pass through a 'Kerensky period upside-down'. The 
function of the historical Kerensky period consisted 
in this: that on its back the power of the bourgeoisie 
passed over to the proletariat. The historic role of 
the Stalin period consists in this: that upon its back 
the power is gliding over from the proletariat to the 
bourgeoisie. In general the post-Lenin leadership is 
unwinding the October film in a reverse direction". 
(Written in Oct. 1928). 


In the same article Trotsky declares that the leaders 
of the Soviet power are bearers of the influence of the 
class enemy who are striving to overthrow the prole- 
tarian dictatorship. He proposes the reintroduction of 
the secret ballot because of the fear on the part of 
the workers "of the pressure of the bourgeoisie re- 
flected through the apparatus." 

From struggle by secret ballot against "the pressure 
of the bourgeoisie" Trotskj^ism developed into the con- 
duct of strikes. Thus the Militant for August 15, 1930 
in its article from Russia boasts that: 

"During this period the Moscow comrades . . . have 
assumed charge of a whole series of strikes which 
were provoked by the policy of the bureaucfacy. . . 
This has further irritated the bureaucracy". 

In subsequent writings Trotsky comes to the conclu- 
sion that "the Bolshevik party no longer exists," that 
"Soviets no longer exist," that trade unions do not 
either; that the state is proletarian "only in its proper- 
ty relations" but not in the sense of workers' rule 
through party, unions and Soviets. It is no longer a 
proletarian dictatorship, merely a "bureaucratic dic- 
tatorship," and, at that the dictatorship of a bureau- 
cracy which "in the struggle against the Left Opposi- 
tion . . . was an instrument of the counter-revolu- 
tionary forces." 

Error has its logic as well as truth. One wrong 
step leads to another, so that today the Trotskyites 
are proposing to imperil the unity of the Russian prole- 
tarian rule by trying to form a rival, and of course, 
conspirative, party in the Soviet Union, and a whole 
new international to back up this new phase of the 
Russian factional struggle with international support. 

M: « :jt 


Such a viewpoint represents a serious departure not 
merely from the strategy and tactics, but from the 
fundamentals of Communism. However shamefully the 
Stalin leadership has misused the apparatus of the 
Soviet State for factional purposes, nevertheless the 
Communist Party of the Soviet Union remains a Com- 
munist Party, the soviet state a proletarian govern- 


ment both in property relations aTid clciss rule, and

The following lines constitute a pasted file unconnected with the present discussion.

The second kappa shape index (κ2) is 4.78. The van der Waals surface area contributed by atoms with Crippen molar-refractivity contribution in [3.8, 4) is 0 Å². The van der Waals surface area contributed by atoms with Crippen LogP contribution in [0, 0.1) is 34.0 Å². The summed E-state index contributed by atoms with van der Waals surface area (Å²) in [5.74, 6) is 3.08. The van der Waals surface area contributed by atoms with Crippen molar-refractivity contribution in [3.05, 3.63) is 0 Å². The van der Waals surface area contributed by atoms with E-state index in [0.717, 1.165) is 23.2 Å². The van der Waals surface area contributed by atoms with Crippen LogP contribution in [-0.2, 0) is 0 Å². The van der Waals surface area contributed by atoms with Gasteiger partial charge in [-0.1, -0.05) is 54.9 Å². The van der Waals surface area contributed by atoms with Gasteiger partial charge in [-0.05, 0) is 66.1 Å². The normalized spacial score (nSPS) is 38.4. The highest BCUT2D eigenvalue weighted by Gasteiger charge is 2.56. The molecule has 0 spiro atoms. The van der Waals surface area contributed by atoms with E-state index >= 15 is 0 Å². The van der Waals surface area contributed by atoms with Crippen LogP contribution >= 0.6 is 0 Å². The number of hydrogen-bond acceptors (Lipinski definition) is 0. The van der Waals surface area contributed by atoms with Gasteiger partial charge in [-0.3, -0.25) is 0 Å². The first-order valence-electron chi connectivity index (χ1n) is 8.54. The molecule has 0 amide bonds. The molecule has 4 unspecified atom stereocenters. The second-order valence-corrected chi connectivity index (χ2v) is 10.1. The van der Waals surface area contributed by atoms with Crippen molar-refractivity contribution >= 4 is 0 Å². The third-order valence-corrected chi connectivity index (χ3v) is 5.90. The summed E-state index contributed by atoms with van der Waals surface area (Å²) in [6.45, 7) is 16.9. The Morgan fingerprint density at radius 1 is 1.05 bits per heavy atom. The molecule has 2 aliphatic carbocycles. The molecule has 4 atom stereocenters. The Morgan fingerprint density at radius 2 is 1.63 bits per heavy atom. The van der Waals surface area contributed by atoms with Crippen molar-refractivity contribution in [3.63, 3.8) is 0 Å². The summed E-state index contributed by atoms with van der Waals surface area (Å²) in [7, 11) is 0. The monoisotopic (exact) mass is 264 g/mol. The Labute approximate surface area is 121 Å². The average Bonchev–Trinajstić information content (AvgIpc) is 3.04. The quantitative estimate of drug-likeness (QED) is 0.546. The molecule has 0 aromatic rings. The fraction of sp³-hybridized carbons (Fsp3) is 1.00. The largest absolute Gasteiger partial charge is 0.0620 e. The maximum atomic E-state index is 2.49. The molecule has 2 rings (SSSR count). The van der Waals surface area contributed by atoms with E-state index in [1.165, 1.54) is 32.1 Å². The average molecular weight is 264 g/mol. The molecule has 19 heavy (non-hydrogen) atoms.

while we are seeking to correct its errors and restore 
inner party democracy, this does not for a moment 
justify a false analysis of the class character of that 
state; nor an attempt to build a rival party in Russia, 
which can only be built in actual struggle and which 
threatens the unity of the proletariat and the existence 
of the dictatorship itself; nor the conduct of strikes 
against the workers' government. 

All other differences between Trotskyism and official 
Communism on tactical questions are entirely permis- 
sible within the limits of the Communist movement, 
and it is the fault of official Communism, not of the 
Trotskyites, that they have to be fought "from outside" 
and not discussed and settled inside the party. But the 
difference on the class character of the Soviet State and 
the attitude towards it is one involving the very fun- 
damentals of communism and consequently membership 
in the Communist International. 
* * * 

The latest stage in the development of this aspect 
of Trotskyism is the beginning of what we can only 
hope will be a short-lived literary flirtation with the 
idea of a new civil war in the Soviet Union. In the 
Militant of October 21, 1933, Trotsky writes under 
his pen name of "G.G." an imaginary dialogue between 
"A" and "B". The answers of A are the views of 
Trotsky. Here is a selection: 

"A . . . To speak now of the reform of the C.P.S.U. 
would mean to look backward and not forward. . . . 
In the U.S.S.R. it is necessary to build a Bolshevik 
party again." 

"B — But isn't that the road of civil war?" 
"A. answers that the civil war has already in essence 
begun, that the counter-revolutionary forces used the 
Stalinist bureaucracy as an instrument to crush the 
only truly revolutionary force, the left opposition, and 
now the counter-revolution will split the Stalinist bu- 
reaucracy and proceed to the next stage of the civil 

"B — So the civil ivar is inevitable. 

"A. Right at the present moment it is taking 
place. . . ." 


We should not exaggerate the significance of this 
literary flirtation with the idea of civil war. Ob- 
viously, however, the Trotskyites consider the party 
dead, and part at least of its apparatus an instrument 
of enemy classes. It cannot be reformed. A new party 
must be built to split and replace the old, and if this 
involves civil war as it does, why it is not the fault of